Trade dependency keeps Ukraine out of international condemnation of China and Belarus

Trade dependency keeps Ukraine out of international condemnation of China and Belarus
Ukraine would like to join the Western powers in condemning China's abuse of the Uighur and Belarus' repression, but it simply cannot afford to, as it is dependent on both countries' trade.
By Ben Aris in Berlin June 28, 2021

The cash-strapped government of Ukraine has kept out of the international condemnation of China’s treatment of the Uighur and the latest round of sanctions on Belarus because of its trade dependency on both countries.  

Chinese burn  

China put pressure Kyiv into withdrawing its support for more scrutiny of human rights abuses against the Uighur ethnic minority in the Chinese western region of Xinjiang. China has been accused of running people labour camps and forced “re-education” against the minority group.  

Beijing reportedly threatened to withhold deliveries of its coronavirus (COVID-19) vaccine if Kyiv added its name to the international list of countries that have publically condemned China’s human rights abuse of the Uighur.  

Ukraine briefly added its name to a list of 40 countries that have condemned China at the Human Rights Council in Geneva on June 22, calling on China to allow international observers access to the region to assess the situation.  

However, two days later Ukraine withdrew its support after Chinese authorities warned that this would hold up the delivery of 500,000 doses of its vaccine, according to two Western diplomatic sources cited by AP.  

After rejecting the Russian-made Sputnik vaccine and unable to source Western-made vaccines which have been hoarded by their manufacturers in the West for almost exclusive Western use, Ukraine has been forced to turn to India and China for desperately needed vaccine supply. Ukraine has one of the lowest inoculation rates in Europe due to its vaccine supply problems.  

At the same time, after a very slow start, relations with China have expanded rapidly in the last few years, which has become Ukraine’s most important trade partner.  

Ukraine’s exports to the EU have increased by more than one third or $2.7bn so far this year, Prime Minister Shmyhal announced in June at a Cabinet meeting. However, China-Ukraine trade has also grown by one third during the first quarter year on year, but is already twice the level of trade with the EU at $4.2bn, the Economy Ministry press office reported in June after Ministry officials met with China’s ambassador to Ukraine, Fan Xianrong.  

Trade Representative Taras Kachka said: “The Chinese side is interested in increasing supplies of Ukrainian soybeans, peas, barley, wheat, poultry and other products.” Ukraine’s State Consumer Service has said it is working to increase exports to China of Ukrainian chicken, flour, fish, eggs, apples, blueberries, and cherries. Ukraine is already the top supplier to China of wheat, sunflower oil and sunflower meal.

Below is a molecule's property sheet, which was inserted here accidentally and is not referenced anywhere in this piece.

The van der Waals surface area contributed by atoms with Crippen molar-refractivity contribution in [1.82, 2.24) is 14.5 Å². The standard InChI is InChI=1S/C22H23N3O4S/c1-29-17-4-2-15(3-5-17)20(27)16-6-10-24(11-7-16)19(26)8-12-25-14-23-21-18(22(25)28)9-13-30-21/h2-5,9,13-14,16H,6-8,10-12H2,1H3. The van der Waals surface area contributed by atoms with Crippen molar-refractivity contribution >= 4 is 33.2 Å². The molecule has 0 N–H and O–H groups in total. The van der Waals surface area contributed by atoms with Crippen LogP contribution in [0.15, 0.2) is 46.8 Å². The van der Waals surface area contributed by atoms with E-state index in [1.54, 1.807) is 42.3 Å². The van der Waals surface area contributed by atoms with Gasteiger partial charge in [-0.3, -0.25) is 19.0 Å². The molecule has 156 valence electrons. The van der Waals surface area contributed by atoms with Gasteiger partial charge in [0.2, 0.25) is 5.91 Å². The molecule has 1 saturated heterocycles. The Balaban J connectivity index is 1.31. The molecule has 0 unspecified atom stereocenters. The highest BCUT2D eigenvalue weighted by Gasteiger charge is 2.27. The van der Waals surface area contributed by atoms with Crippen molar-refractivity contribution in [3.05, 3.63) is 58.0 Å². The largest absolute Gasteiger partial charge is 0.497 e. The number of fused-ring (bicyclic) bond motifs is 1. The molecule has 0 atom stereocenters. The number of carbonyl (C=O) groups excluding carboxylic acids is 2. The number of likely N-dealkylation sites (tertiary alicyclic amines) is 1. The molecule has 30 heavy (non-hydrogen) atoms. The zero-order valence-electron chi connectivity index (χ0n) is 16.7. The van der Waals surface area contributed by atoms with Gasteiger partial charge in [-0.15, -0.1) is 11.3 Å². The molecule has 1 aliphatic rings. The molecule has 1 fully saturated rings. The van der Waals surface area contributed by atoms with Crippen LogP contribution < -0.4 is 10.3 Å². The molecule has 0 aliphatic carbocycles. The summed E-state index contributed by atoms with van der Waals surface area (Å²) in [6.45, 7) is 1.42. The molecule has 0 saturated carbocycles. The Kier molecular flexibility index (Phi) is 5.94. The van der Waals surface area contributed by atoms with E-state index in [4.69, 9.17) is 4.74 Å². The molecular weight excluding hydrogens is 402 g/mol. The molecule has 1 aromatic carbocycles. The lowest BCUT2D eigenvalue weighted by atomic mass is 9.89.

Ukraine’s trade with China, its largest trading partner, jumped by half (48%) to $7.4bn during the first five months of this year, compared to January-May last year, Fan Xiangong said.  

More recently, China has begun to look at broadening its investments in Ukraine to include large infrastructure projects and other key deals. Ukraine attracted only $360mn of FDI in 2020 from other countries, including the EU, although it says it wants to expand this number ten-fold over the next five years.  

Belarusian sidelines

While Kyiv has publically supported the EU sanctions on Belarus after it forced a commercial Ryanair flight to land in Minsk and arrested top opposition blogger Roman Protasevich on May 23, Kyiv has not signed on to the trade restrictions that Brussels introduced last week.  

Ukraine has banned the Belarusian national carrier Belavia from using Ukraine’s airspace, but it has not joined the EU in sanctioning many of the sectorial sanctions that would block exports of fertiliser and refined oil products in particular due to its dependency on these products.  

Specifically, Ukraine has not banned the import of Belarusian potash, one of the country's best foreign exchange earners, as the agriculturally intensive Ukrainian economy is one of the biggest importers in Europe of Belarusian potash and Kyiv is heavily reliant on the export of grain to earn foreign exchange.  

At the same time, Ukraine imported over $1.25bn worth Belarusian petrochemicals from Belarus in 2020, much of its fertiliser, which is a crucial input to several industries.  

Ukraine has also shied away from banning the imports of Belarus’ refined oil products and has already been suffering from a lack of diesel fuel after Belarus’ production dropped because Russian oil majors cut supplies of crude to Belarus refineries last year. Ukraine is almost entirely dependent on Belarus for supplies of diesel.  

And despite promising to cut import of power from Belarus, Ukraine actually imported more power from Belarus in the first quarter of this year than in all of 2020 due to a shortage of coal that stymied production of more power domestically that was made worse by an unusually long and cold winter.  

Currently Ukraine has banned imports from Belarus during the summer months until October in what is a largely symbolic gesture, but is widely expected to resume imports as the winter sets in, as it remains unable to produce enough power domestically to meet demand.